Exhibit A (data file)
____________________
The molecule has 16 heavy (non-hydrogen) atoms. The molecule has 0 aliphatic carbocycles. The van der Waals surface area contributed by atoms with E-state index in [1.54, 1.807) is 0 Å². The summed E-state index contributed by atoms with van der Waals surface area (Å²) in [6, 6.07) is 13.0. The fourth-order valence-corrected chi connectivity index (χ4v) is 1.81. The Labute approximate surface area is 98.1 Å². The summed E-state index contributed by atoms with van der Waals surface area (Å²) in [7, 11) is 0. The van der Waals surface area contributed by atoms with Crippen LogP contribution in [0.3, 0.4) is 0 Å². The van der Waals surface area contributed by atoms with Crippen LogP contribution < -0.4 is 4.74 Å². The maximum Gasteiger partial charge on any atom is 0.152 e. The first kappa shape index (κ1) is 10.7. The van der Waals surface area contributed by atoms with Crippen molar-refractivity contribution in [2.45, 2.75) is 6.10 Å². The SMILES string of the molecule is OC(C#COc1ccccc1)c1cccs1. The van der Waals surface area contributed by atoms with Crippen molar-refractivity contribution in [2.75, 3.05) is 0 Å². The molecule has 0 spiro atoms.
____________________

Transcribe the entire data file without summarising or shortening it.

The molecule has 16 heavy (non-hydrogen) atoms. The molecule has 0 aliphatic carbocycles. The van der Waals surface area contributed by atoms with E-state index in [1.54, 1.807) is 0 Å². The summed E-state index contributed by atoms with van der Waals surface area (Å²) in [6, 6.07) is 13.0. The fourth-order valence-corrected chi connectivity index (χ4v) is 1.81. The Labute approximate surface area is 98.1 Å². The summed E-state index contributed by atoms with van der Waals surface area (Å²) in [7, 11) is 0. The van der Waals surface area contributed by atoms with Crippen LogP contribution in [0.3, 0.4) is 0 Å². The van der Waals surface area contributed by atoms with Crippen LogP contribution < -0.4 is 4.74 Å². The maximum Gasteiger partial charge on any atom is 0.152 e. The first kappa shape index (κ1) is 10.7. The van der Waals surface area contributed by atoms with Crippen molar-refractivity contribution in [2.45, 2.75) is 6.10 Å². The SMILES string of the molecule is OC(C#COc1ccccc1)c1cccs1. The van der Waals surface area contributed by atoms with Crippen molar-refractivity contribution in [2.75, 3.05) is 0 Å². The molecule has 0 spiro atoms.